Band Foreign Minister Annalena Baerbock arrived in the Sahel state of Mali on Tuesday night for a two-day visit. In talks with the military government, representatives of civil society and the Bundeswehr, Baerbock wants to get an idea of ​​the current situation, which is characterized by increasing extremist violence and great poverty. The results of the talks are to be incorporated into the Federal Government’s forthcoming decision as to whether – and in what form – the Bundeswehr should remain in Mali.

At the start of the trip, Baerbock made clear her dissatisfaction with the military junta in Bamako. Germany can only continue its commitment if the “framework conditions” are right – and in this respect the government “has lost a lot of trust internationally in recent months – not least by delaying the democratic transition and by intensifying military cooperation with Moscow,” said Baerbock .

The Federal Foreign Minister listed a number of requirements for Mali if the Bundeswehr is to remain in place: She named “reliability in cooperation as well as a determined fight against terror and violence and compliance with fundamental principles of the rule of law”. Since the behavior of Mali’s government raises questions in this regard, Germany must “question” its commitment.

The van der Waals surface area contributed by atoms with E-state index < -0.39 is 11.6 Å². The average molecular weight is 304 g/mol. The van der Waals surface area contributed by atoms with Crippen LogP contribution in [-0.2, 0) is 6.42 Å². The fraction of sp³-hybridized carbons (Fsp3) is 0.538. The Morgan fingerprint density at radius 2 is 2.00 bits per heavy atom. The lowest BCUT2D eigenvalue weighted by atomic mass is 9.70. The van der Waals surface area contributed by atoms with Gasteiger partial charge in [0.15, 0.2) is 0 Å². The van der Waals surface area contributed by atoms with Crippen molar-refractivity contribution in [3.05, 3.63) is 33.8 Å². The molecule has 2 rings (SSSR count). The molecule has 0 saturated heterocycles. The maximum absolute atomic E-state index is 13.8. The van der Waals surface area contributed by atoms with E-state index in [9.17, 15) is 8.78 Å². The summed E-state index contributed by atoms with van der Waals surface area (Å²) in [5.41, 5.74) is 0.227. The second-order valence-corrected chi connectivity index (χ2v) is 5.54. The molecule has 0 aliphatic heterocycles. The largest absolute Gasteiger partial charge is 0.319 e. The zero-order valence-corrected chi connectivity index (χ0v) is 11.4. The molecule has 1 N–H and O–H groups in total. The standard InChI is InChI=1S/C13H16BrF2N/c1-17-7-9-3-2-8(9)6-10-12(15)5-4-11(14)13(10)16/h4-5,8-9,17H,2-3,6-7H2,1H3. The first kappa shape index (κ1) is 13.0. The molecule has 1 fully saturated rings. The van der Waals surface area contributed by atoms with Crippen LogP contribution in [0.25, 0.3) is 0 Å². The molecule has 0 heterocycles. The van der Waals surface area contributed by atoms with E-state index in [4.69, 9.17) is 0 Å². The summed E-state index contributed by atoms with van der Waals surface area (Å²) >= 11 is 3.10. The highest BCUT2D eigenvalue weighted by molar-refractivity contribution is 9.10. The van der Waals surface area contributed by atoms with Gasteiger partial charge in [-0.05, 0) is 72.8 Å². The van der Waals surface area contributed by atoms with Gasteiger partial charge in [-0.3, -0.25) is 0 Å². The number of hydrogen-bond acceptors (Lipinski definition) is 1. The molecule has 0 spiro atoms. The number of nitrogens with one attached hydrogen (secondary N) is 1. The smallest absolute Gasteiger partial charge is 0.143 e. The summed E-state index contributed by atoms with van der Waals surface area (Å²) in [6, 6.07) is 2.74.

Deduction or extension of the mandate?

The Bundeswehr is currently involved with around 1,300 soldiers in two international military operations in Mali – the missions are currently the largest and most dangerous operation of the German armed forces.

As part of the EU-led training mission EUTM, around 300 German soldiers are training members of the Malian army. Shortly before Baerbock’s departure, EU foreign policy chief Josep Borrell announced that the military training mission would be drastically reduced.

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